The Decline in Educational Standards: From a Public Good to a Quasi-Monopoly is about the “commodification” of education and the factors that have changed education from a public good into a “commodity” over the last 50 years. When we look at today’s education, we see that academic standards in public education have been declining for decades even as education funding has reached nearly a trillion dollars per year to fund such failed programs as No Child Left Behind and Common Core. Simultaneously, tuition and fees at public universities have increased nearly 2000 percent over the last 30 years, and student loan debt is now a staggering $1.5 trillion. Quite simply, education has become big business.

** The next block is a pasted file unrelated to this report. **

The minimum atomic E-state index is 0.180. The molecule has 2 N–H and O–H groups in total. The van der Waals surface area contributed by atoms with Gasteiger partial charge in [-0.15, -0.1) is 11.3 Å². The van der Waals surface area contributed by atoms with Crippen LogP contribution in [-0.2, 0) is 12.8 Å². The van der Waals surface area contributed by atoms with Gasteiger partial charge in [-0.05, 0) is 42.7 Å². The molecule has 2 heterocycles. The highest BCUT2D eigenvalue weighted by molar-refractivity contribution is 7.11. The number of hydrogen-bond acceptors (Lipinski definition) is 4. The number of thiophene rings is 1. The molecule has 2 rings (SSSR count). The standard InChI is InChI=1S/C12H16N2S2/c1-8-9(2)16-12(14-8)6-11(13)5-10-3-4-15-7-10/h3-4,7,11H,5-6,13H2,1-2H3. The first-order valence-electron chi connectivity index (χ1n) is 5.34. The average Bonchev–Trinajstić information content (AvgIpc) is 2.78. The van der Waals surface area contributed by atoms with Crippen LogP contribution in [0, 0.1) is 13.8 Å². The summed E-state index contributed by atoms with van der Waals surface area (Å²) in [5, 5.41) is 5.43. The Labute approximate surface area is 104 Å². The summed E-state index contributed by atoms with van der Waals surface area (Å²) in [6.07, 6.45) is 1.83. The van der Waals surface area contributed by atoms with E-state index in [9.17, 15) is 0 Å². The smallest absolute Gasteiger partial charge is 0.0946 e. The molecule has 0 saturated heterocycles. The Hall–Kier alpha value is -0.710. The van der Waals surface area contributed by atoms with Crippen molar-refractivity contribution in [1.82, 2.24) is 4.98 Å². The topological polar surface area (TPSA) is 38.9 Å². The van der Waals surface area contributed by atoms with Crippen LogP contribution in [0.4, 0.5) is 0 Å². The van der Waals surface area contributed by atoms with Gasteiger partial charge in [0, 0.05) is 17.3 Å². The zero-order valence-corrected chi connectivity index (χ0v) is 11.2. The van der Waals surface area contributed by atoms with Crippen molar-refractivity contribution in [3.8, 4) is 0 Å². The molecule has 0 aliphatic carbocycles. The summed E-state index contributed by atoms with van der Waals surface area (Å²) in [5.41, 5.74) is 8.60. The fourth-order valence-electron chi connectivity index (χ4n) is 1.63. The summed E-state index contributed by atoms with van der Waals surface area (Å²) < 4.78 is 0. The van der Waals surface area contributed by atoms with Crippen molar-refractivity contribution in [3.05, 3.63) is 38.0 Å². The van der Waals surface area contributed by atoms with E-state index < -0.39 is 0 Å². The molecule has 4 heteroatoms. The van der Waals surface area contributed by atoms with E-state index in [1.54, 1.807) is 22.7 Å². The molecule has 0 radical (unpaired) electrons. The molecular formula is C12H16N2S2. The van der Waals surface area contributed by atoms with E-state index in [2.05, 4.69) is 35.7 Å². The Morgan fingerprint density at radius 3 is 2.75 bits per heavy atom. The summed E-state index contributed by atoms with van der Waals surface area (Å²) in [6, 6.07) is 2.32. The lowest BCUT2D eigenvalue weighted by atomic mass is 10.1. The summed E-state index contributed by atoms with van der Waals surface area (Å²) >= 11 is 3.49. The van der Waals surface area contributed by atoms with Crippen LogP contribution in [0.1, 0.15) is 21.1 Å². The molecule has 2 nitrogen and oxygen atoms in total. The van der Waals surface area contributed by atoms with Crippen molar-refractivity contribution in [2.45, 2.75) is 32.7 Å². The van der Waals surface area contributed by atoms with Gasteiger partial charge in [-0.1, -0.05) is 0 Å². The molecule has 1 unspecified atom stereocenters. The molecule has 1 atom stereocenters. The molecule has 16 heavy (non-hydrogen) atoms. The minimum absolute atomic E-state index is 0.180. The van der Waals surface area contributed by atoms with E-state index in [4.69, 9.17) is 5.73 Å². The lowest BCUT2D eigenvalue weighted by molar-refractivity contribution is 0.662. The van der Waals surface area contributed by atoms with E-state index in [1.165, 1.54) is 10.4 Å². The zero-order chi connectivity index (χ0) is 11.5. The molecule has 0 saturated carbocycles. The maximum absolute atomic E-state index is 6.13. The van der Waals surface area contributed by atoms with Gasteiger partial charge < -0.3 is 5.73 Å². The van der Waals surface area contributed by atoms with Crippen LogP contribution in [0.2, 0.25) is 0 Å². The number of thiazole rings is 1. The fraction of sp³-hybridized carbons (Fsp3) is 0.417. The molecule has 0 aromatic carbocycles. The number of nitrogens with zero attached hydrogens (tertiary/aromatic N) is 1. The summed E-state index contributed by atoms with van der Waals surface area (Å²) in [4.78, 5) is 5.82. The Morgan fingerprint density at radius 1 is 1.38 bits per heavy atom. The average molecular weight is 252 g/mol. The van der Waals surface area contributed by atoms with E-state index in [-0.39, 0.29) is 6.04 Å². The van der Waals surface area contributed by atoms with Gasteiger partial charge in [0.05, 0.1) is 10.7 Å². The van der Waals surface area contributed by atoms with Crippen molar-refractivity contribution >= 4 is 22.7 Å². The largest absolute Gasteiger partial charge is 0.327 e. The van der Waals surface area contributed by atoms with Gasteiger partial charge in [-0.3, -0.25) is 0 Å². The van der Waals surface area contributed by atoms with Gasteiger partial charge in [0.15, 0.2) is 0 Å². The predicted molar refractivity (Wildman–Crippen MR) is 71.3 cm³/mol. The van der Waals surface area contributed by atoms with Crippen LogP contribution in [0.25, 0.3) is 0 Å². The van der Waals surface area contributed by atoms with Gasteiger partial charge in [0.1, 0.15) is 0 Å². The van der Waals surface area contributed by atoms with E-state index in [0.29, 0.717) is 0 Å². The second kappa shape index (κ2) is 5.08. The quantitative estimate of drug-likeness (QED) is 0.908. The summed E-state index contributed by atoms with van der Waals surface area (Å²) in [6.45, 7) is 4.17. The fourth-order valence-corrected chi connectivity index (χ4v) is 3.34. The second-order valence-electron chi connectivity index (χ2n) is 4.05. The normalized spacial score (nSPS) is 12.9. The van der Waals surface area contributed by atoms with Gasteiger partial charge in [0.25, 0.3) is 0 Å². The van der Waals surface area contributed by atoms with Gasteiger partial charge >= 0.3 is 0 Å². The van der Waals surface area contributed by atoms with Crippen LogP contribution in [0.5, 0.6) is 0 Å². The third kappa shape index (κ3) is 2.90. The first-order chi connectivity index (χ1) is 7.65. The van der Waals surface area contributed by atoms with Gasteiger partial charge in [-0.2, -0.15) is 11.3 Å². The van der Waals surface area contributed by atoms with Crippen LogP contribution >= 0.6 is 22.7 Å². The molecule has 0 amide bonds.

This book examines the various issues associated with the commodification of education, especially neoliberalism and privatized Keynesianism—what they are, how they developed, and how they have affected education and public policy. It argues that neoliberalism and the related socioeconomic shift to “debt-based consumerism” are at the center of commodification, leading to a significant decline in the exchange value of a college degree. It also argues that we cannot understand the changes in our public and higher education systems without examining the historical, social, economic, and political factors that have essentially created an education system that is significantly different from what it was in the not so distant past.